The UK Government has issued its latest round of sanctions at entities and persons it says have supplied or funded Russia’s military, more than 21-months into Moscow’s invasion of neighbouring Ukraine, during which it has lost thousands of pieces of equipment and sustained up to 400,000 casualties.
In a statement on 6 December 2023, the UK Foreign, Commonwealth, and Development Office and National Crime Agency revealed that 46 new sanctions had been placed, including on businesses in Belarus, China, Serbia, Turkey, the UAE, and Uzbekistan “who continue to support Russia’s illegal invasion of Ukraine”.
With the inclusion of new corporate entities in China, Serbia, and Uzbekistan, the UK had “now taken action against over 30 third-country entities supporting Russia’s war efforts”, the statement continued.
The updated sanctions list contains Russian weapons manufacturers and defence as well as three actors supporting the Wagner Group network and four operators of so-called ‘shadow fleet’ vessels used by Russia to soften the blow of oil-related sanctions imposed by the UK alongside G7 partners.
The UK stated that the measures would “disrupt [Russian President Vladimir] Putin’s ability to equip his military through third-party supply chains in Belarus, China, Serbia, Turkey, the UAE, and Uzbekistan”.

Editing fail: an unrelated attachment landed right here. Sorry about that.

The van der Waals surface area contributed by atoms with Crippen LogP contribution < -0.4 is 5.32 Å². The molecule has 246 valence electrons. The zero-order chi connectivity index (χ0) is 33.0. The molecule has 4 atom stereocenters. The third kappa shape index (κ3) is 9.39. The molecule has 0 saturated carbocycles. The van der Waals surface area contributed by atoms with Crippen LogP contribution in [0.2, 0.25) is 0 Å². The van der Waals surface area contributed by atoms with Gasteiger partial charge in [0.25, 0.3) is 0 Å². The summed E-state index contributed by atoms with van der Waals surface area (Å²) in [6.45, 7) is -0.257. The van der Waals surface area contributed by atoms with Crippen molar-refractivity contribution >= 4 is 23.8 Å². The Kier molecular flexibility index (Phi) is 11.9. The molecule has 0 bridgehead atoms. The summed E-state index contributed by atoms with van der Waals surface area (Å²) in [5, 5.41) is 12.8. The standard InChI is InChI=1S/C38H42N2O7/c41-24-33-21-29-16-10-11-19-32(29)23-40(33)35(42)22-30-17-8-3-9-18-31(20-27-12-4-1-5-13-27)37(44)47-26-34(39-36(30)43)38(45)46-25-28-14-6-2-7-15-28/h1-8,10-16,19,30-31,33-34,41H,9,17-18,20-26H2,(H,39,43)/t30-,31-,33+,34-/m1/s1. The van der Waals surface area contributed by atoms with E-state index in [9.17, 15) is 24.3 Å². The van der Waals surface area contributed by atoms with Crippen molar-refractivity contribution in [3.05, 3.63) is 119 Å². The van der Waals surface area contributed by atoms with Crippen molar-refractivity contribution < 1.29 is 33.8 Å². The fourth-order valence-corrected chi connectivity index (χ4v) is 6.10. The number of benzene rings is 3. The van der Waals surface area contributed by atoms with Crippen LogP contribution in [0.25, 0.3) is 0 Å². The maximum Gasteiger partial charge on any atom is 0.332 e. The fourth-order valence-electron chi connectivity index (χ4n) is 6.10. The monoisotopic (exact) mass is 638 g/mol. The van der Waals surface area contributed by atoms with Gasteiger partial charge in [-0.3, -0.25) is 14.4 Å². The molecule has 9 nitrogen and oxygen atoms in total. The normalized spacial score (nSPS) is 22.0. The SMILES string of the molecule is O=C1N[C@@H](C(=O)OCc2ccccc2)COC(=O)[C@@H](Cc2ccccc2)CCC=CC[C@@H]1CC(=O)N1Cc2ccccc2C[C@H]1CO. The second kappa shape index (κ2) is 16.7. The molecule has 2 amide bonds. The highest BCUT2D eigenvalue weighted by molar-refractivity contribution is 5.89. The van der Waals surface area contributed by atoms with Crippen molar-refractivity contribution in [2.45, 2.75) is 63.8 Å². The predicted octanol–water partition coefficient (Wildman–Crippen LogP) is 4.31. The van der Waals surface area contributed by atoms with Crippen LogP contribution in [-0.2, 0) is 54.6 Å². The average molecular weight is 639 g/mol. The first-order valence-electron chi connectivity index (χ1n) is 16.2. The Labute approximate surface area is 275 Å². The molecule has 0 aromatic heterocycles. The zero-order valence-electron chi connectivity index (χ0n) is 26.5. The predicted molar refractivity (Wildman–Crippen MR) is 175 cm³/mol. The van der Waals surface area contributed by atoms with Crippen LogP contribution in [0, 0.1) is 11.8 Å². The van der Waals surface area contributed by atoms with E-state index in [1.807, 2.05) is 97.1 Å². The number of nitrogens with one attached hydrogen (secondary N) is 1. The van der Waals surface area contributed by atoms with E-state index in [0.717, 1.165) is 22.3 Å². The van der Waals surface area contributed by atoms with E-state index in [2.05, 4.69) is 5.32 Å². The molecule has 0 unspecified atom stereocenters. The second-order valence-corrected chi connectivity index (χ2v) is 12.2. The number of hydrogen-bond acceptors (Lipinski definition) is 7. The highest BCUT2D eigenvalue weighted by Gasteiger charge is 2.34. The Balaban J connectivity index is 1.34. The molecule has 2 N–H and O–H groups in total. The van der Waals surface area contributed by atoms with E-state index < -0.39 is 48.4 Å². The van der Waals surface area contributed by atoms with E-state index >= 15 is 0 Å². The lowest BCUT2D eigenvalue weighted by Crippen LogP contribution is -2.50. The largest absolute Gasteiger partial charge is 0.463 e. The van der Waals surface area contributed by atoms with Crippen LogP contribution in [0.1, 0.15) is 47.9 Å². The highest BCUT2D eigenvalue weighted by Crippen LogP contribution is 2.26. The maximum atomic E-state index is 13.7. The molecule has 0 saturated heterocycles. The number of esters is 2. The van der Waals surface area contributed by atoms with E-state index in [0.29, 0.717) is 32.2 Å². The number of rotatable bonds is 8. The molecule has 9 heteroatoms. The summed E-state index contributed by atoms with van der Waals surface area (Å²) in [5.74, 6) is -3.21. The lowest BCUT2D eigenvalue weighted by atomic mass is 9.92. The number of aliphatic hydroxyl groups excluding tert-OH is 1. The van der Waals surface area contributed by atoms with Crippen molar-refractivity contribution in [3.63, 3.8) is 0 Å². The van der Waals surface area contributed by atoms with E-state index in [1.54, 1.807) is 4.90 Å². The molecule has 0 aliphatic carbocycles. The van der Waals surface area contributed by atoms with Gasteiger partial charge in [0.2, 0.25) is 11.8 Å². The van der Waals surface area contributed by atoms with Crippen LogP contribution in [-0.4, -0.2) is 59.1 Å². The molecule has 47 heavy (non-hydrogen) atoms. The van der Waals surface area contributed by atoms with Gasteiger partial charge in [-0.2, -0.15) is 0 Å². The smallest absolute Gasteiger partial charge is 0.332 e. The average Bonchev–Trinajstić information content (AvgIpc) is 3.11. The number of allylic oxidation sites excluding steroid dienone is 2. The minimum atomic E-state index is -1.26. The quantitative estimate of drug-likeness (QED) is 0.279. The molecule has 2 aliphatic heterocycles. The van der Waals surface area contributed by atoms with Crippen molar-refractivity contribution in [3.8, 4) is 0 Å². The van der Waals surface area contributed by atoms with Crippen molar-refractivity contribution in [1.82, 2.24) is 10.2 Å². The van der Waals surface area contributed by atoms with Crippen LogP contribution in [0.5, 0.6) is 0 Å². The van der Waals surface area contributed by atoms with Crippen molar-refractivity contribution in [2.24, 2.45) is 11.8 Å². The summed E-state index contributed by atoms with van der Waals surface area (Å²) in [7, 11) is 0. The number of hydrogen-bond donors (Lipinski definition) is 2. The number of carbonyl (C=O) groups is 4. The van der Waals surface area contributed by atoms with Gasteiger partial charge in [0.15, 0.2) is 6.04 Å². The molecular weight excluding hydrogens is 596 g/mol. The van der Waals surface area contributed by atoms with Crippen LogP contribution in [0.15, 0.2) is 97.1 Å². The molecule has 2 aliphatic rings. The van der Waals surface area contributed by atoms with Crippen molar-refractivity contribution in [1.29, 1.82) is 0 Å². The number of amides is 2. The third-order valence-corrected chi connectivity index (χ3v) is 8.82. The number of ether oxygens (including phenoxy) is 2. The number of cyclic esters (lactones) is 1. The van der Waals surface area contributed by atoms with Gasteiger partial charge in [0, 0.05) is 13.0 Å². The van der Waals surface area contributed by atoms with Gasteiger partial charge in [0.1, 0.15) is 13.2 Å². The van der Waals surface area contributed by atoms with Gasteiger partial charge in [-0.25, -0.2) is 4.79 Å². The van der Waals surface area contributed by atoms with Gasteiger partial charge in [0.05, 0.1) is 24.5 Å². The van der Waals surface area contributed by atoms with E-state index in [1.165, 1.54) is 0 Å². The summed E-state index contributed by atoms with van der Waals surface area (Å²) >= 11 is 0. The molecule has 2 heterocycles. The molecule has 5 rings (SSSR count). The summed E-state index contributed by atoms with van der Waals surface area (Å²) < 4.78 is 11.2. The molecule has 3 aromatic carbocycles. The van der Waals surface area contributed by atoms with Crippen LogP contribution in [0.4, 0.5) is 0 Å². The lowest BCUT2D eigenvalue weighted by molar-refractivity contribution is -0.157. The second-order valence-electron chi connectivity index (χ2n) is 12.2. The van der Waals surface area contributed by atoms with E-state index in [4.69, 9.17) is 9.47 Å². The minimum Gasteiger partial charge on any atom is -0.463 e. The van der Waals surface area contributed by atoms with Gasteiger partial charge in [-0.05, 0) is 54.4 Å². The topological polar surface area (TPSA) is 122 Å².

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According to the UK Government, the following companies have been sanctioned for supporting the Russian war in Ukraine: JSC Display Design Bureau, a Belarusian defence organisation; Serbian company Avio Chem; Uzbekistan entity Mvizion, Turkish entity Smart Trading Limited; and three Chinese entities – Asia Pacific Links Limited, Sinno Electronics Co. Limited, and Xinghua Co. Limited.
In addition, the UK had sanctioned the Rusich military group, a private Russian company it says is active in Ukraine.
In the UAE, four shipping entities based in the emirate have been sanctioned by the UK Government in relation to oil shipments involving Russia.
Sanctions Minister Anne-Marie Trevelyan said: “Today’s sanctions will hit Putin where it hurts, damaging Russian defence systems, and cracking down on illegal supply chains propping up Russia’s war machine.”
UK outlines scope of Ukraine training provision
Also on 6 December, the UK’s Defence Infrastructure Organisation (DIO) outlined the extensive network of training sites being used by Ukrainian forces with UK military trainers.
A total of six defence training estate sites are currently being used, according to the DIO, spanning a total of 18,410 hectares across different parts of the UK. The sites have been adapted where needed to reflect the battlefields of Ukraine, including Russian trench systems and extensive fields of barbed wire.
According to the DIO around 30,000 Ukrainian military personnel have so far passed through the UK training programme, under Operation Interflex.